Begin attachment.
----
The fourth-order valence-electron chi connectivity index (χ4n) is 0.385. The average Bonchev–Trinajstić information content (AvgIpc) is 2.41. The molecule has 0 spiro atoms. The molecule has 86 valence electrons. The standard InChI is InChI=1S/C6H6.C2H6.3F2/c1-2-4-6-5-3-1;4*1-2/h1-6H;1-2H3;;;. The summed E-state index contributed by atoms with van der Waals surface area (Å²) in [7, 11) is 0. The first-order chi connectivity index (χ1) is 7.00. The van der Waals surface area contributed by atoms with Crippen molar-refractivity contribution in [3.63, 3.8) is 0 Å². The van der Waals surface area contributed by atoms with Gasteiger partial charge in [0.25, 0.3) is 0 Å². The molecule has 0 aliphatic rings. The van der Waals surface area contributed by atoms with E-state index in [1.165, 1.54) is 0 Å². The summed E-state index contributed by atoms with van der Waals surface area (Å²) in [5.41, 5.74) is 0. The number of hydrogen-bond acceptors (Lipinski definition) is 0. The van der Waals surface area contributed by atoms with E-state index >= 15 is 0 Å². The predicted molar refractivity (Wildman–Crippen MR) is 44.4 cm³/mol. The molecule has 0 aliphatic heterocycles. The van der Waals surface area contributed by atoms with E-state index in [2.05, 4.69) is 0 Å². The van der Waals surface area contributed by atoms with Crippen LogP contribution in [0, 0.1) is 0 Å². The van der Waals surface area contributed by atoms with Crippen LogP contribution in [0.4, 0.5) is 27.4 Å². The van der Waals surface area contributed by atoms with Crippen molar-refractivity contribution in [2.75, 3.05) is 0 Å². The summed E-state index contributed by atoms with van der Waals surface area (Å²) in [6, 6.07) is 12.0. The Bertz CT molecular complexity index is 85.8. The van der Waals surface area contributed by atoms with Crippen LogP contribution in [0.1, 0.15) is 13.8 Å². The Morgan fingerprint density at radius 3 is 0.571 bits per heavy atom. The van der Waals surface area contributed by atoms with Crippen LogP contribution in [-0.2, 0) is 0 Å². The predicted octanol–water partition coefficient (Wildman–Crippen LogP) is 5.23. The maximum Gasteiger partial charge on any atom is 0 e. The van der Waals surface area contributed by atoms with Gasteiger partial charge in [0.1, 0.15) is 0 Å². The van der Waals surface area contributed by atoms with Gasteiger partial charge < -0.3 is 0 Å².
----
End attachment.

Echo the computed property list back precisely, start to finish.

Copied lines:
The fourth-order valence-electron chi connectivity index (χ4n) is 0.385. The average Bonchev–Trinajstić information content (AvgIpc) is 2.41. The molecule has 0 spiro atoms. The molecule has 86 valence electrons. The standard InChI is InChI=1S/C6H6.C2H6.3F2/c1-2-4-6-5-3-1;4*1-2/h1-6H;1-2H3;;;. The summed E-state index contributed by atoms with van der Waals surface area (Å²) in [7, 11) is 0. The first-order chi connectivity index (χ1) is 7.00. The van der Waals surface area contributed by atoms with Crippen molar-refractivity contribution in [3.63, 3.8) is 0 Å². The van der Waals surface area contributed by atoms with Gasteiger partial charge in [0.25, 0.3) is 0 Å². The molecule has 0 aliphatic rings. The van der Waals surface area contributed by atoms with E-state index in [1.165, 1.54) is 0 Å². The summed E-state index contributed by atoms with van der Waals surface area (Å²) in [5.41, 5.74) is 0. The number of hydrogen-bond acceptors (Lipinski definition) is 0. The van der Waals surface area contributed by atoms with E-state index >= 15 is 0 Å². The predicted molar refractivity (Wildman–Crippen MR) is 44.4 cm³/mol. The molecule has 0 aliphatic heterocycles. The van der Waals surface area contributed by atoms with E-state index in [2.05, 4.69) is 0 Å². The van der Waals surface area contributed by atoms with Crippen LogP contribution in [0, 0.1) is 0 Å². The van der Waals surface area contributed by atoms with Crippen LogP contribution in [0.4, 0.5) is 27.4 Å². The van der Waals surface area contributed by atoms with Crippen molar-refractivity contribution in [2.75, 3.05) is 0 Å². The summed E-state index contributed by atoms with van der Waals surface area (Å²) in [6, 6.07) is 12.0. The Bertz CT molecular complexity index is 85.8. The van der Waals surface area contributed by atoms with Crippen LogP contribution in [0.1, 0.15) is 13.8 Å². The Morgan fingerprint density at radius 3 is 0.571 bits per heavy atom. The van der Waals surface area contributed by atoms with Crippen LogP contribution in [-0.2, 0) is 0 Å². The predicted octanol–water partition coefficient (Wildman–Crippen LogP) is 5.23. The maximum Gasteiger partial charge on any atom is 0 e. The van der Waals surface area contributed by atoms with Gasteiger partial charge in [0.1, 0.15) is 0 Å². The van der Waals surface area contributed by atoms with Gasteiger partial charge < -0.3 is 0 Å².